I've been running for what feels like a lifetime, now.
Over decades - a very long time.
When I started, I was trying to get my life back on track, from a rut.
I figured running would give me discipline, a focus for my energies, and way to have more energy.
That was all true, incidentally; and, for me, running was the gift that kept on giving.
I even met my wife through a running club, so I have it to thank for our marriage, and family.
Running became a model for the way I do a lot of other things: one step at a time, with a runner's pacing & determination.
Over time, I've internalized these rules, which have helped me and can hopefully help you, too.
Consistency beats everything else.
I think it's good to have goals. It's good to meet them, and to beat them.
But you have to set them realistically, and if they're getting exhausting, if they're blocking more important goals - stop.
My goal is simple: to run every other day, an hour a day, for my health.
I take my phone with me and check the time. I run for 30 minutes. When the phone confirms it, I turn around.
An hour a day: it keeps the doctor away, and works for me also.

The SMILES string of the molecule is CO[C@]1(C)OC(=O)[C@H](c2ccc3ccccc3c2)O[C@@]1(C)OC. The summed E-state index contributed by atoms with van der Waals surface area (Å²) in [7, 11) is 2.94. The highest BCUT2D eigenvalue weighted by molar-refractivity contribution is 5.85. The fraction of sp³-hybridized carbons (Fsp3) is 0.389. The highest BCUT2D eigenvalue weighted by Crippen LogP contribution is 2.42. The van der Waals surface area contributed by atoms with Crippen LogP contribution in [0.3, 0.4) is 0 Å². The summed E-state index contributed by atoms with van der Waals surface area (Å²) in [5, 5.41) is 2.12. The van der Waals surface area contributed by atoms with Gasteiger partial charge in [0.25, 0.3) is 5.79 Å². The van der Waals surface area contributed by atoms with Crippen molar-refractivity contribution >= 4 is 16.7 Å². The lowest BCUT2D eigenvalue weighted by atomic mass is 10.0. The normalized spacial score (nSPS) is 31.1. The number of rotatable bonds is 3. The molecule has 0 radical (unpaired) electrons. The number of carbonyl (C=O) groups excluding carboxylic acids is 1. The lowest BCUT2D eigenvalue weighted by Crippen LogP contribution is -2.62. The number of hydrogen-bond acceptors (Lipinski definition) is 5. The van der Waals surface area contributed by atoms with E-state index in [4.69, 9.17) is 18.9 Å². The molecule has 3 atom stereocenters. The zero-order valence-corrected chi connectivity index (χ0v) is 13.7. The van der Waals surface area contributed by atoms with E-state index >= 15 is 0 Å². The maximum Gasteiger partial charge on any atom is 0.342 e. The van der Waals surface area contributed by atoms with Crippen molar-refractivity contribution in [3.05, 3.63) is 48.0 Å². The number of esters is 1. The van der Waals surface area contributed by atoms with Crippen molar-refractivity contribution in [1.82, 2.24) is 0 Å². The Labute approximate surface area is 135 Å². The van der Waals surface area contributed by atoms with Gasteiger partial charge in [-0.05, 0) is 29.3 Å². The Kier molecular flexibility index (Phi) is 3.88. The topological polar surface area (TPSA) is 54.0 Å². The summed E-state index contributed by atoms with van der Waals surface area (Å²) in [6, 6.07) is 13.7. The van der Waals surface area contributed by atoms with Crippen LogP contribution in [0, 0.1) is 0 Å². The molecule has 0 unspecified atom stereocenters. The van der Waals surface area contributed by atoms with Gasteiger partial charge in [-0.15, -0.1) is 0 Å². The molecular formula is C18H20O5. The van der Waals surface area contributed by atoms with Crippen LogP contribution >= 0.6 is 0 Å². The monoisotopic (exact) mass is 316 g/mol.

Run for your mental health, too.
Most of us live pretty desk and computer bound lives, these days; we don't get to use our bodies much, for long stretches.
Running gives you a way to do that, and a booster for your mental health.
I think that may be one of running's best benefits. It isn't something I notice in the moment.
But when months when I don't run, are compared to months when I do, I can definitely spot the difference.
I'm better able to handle stress and disappointment, on a regular running schedule.
And in a time of pandemics and solitary confinement (not counting family) - that matters more than ever.
If possible, try to take some measures to beat the heat, and the worst extremes of weather.
Consider a hat, and consider, also, running when it's not quite the peak of the heat.
Night is good, as is early morning. If there's a route that takes you by a water fountain, that's a good one.
The best time to run is in the morning.
I believe this whole-heartedly.
In the afternoon, the sun's high, and running is more draining.
At night, the runner's high can keep you awake, and the urge to eat afterwards can be disorienting.
The morning has none of those problems.
Plus, in the morning, the runner's high lasts the maximum amount of time, the rest of the day.
Run interesting routes.
If you can, run in captivating places.
The beach. In state parks. Up and down hills.
It's good exercise, and good entertainment.
If you live in the city - run somewhere that's safe and avoids cars, as much as possible.
There's usually a few routes that satisfy that requirement, with good scenery, too.
Finally, have fun out there!
Running's a great sport, it costs almost nothing, and it'll improve your health, greatly.
So, if you've been thinking about taking up running... do it!